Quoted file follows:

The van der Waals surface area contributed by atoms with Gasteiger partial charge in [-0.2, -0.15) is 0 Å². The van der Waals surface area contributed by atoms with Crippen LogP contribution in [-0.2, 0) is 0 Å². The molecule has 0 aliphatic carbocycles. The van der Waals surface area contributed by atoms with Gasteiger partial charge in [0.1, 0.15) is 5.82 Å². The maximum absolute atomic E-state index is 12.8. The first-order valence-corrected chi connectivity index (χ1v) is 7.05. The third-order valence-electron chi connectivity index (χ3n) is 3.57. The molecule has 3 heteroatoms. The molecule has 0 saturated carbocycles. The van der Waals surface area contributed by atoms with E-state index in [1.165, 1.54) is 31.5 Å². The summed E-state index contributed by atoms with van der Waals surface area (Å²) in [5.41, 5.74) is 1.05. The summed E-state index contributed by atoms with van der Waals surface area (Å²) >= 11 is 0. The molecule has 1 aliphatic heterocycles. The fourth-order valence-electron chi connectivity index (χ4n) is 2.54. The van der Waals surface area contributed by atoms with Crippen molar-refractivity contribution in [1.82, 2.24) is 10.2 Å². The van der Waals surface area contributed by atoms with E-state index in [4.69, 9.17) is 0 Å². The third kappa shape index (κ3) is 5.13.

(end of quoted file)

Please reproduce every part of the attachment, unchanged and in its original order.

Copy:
The van der Waals surface area contributed by atoms with Gasteiger partial charge in [-0.2, -0.15) is 0 Å². The van der Waals surface area contributed by atoms with Crippen LogP contribution in [-0.2, 0) is 0 Å². The molecule has 0 aliphatic carbocycles. The van der Waals surface area contributed by atoms with Gasteiger partial charge in [0.1, 0.15) is 5.82 Å². The maximum absolute atomic E-state index is 12.8. The first-order valence-corrected chi connectivity index (χ1v) is 7.05. The third-order valence-electron chi connectivity index (χ3n) is 3.57. The molecule has 3 heteroatoms. The molecule has 0 saturated carbocycles. The van der Waals surface area contributed by atoms with E-state index in [1.165, 1.54) is 31.5 Å². The summed E-state index contributed by atoms with van der Waals surface area (Å²) in [5.41, 5.74) is 1.05. The summed E-state index contributed by atoms with van der Waals surface area (Å²) >= 11 is 0. The molecule has 1 aliphatic heterocycles. The fourth-order valence-electron chi connectivity index (χ4n) is 2.54. The van der Waals surface area contributed by atoms with Crippen molar-refractivity contribution in [1.82, 2.24) is 10.2 Å². The van der Waals surface area contributed by atoms with E-state index in [4.69, 9.17) is 0 Å². The third kappa shape index (κ3) is 5.13.